For as long as I can remember, educators, parents, and society in general have promoted the importance of a college or university degree. Degree promotion has been so effective that nearly everyone thinks obtaining a diploma is a necessity.
According to the National Center for Education Statistics, college and university enrollment of 18 to 24-year-olds increased by 35% between 2000 and 2011, and enrollment of students age 25 and older increased 41% over the same period. Okay, so more people are going to college. Isn’t that a good thing? Shouldn’t everyone want a diploma from a prestigious university? Continue reading
On Jan 6, 2007 (has it really been over 7 years ago?) TEDTalks YouTube Channel published a talk by Sir Ken Robinson that explores the apparent flaws in the way we approach creativity in education globally.
I stumbled across this today and felt it was worth sharing again. This video has over 6 Million views which seems like a lot, but Rebecca Black’s Friday video has enjoyed over 67 Million, and I’m fairly certain this talk is more valuable and loads more entertaining.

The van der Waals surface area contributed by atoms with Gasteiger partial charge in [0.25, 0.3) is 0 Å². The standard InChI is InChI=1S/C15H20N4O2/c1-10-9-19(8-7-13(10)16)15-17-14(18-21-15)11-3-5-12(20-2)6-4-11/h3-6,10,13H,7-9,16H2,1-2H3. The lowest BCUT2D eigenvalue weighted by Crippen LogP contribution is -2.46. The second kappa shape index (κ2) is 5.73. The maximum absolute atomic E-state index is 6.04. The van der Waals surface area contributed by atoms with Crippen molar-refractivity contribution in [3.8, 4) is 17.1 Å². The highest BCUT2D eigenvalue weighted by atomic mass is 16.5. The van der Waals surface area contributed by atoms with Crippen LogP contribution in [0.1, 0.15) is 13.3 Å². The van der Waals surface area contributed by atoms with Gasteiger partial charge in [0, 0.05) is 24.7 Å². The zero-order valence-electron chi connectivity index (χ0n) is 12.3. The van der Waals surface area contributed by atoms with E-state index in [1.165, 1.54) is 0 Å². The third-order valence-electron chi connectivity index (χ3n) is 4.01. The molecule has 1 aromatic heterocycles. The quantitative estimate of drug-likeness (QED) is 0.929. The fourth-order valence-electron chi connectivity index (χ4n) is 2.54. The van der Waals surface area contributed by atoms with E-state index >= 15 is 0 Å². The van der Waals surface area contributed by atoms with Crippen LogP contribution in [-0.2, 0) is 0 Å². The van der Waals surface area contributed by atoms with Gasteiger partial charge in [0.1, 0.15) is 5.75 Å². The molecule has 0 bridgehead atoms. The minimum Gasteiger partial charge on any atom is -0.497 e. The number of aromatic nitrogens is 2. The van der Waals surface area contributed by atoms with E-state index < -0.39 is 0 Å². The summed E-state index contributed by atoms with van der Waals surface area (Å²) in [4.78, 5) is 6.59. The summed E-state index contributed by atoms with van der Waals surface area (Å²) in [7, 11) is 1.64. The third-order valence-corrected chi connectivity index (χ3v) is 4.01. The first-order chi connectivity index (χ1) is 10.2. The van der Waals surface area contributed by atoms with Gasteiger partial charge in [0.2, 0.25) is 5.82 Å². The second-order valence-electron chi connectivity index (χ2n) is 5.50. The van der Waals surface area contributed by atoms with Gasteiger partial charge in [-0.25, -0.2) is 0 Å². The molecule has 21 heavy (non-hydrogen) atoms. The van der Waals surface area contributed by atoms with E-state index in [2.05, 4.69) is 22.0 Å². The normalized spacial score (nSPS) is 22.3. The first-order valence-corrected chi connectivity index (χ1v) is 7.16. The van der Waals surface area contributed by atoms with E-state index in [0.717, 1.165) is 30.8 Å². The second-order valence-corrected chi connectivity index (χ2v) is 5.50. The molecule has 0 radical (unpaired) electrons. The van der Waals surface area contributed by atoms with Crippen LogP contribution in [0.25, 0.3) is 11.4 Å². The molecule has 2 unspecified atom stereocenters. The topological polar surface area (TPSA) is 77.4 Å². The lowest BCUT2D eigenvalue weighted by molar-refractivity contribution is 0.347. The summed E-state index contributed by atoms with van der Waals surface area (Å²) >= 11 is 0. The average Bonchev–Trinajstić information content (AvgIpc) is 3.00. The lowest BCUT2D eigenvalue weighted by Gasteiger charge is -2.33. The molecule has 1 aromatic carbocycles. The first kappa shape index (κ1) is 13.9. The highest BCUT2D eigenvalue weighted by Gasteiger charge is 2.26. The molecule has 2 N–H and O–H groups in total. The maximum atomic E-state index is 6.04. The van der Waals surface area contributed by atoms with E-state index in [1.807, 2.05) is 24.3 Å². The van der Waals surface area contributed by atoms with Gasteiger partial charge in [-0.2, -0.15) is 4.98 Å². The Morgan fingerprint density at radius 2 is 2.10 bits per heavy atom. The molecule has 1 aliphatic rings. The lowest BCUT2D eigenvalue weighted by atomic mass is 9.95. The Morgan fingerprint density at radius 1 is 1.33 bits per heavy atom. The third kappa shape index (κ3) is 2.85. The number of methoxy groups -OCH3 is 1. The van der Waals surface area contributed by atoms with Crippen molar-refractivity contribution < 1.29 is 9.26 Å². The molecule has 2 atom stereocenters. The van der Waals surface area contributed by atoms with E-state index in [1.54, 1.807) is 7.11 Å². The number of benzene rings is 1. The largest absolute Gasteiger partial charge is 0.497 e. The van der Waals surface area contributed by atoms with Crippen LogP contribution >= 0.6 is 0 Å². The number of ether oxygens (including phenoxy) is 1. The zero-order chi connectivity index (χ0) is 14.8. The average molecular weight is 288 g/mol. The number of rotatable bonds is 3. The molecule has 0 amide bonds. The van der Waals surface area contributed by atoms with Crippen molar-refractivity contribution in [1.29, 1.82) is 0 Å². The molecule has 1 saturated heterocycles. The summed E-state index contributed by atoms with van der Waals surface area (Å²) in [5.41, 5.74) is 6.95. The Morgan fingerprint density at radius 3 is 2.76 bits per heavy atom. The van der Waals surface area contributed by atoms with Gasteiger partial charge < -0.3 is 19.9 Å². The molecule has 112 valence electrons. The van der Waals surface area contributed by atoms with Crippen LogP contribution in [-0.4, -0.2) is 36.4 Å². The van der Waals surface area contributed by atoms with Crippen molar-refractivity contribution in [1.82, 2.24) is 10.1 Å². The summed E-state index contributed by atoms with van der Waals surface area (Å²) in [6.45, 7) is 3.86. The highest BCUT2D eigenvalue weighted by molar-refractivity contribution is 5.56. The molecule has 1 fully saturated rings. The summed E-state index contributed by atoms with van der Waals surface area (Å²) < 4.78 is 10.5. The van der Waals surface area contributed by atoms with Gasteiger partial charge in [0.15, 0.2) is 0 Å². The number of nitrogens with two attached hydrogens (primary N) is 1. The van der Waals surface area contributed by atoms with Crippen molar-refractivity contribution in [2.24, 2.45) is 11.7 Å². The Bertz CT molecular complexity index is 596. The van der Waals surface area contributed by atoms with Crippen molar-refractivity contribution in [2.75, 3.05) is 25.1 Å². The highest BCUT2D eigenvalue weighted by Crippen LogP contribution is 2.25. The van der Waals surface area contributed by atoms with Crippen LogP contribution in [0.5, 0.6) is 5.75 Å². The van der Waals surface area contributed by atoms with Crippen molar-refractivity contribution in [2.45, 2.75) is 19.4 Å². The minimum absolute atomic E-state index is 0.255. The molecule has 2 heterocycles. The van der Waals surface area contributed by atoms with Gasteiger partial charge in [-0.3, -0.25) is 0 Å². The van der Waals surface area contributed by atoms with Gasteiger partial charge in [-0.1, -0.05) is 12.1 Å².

If you have 20 minutes or so to spare, I urge you to watch this presentation. It is thought provoking and really makes me wonder how many more creative solutions may have been developed if our education system nurtured the arts and creativity with the same ferocity with which we emphasize the sciences. Let me be clear. I said “the same” ferocity. I certainly do not advocate elevating the arts above the sciences necessarily, but perhaps a more balanced model could be more effective than our current approach to education.
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For several years now, the VCE or Visual CertExam file format has been the popular choice for running certification test simulations. Whether you approve of the practice of studying brain dumps or not, they are an effective way to prepare for a certification exam. That fact is undeniable. Any certification instructor who wants to give their students the best possible chance of passing an exam will provide them with information and resources outside of the official curriculum, such as Visual CertExam and the very often free VCE files that are available for download from multiple sites such as examcollection.com. Continue reading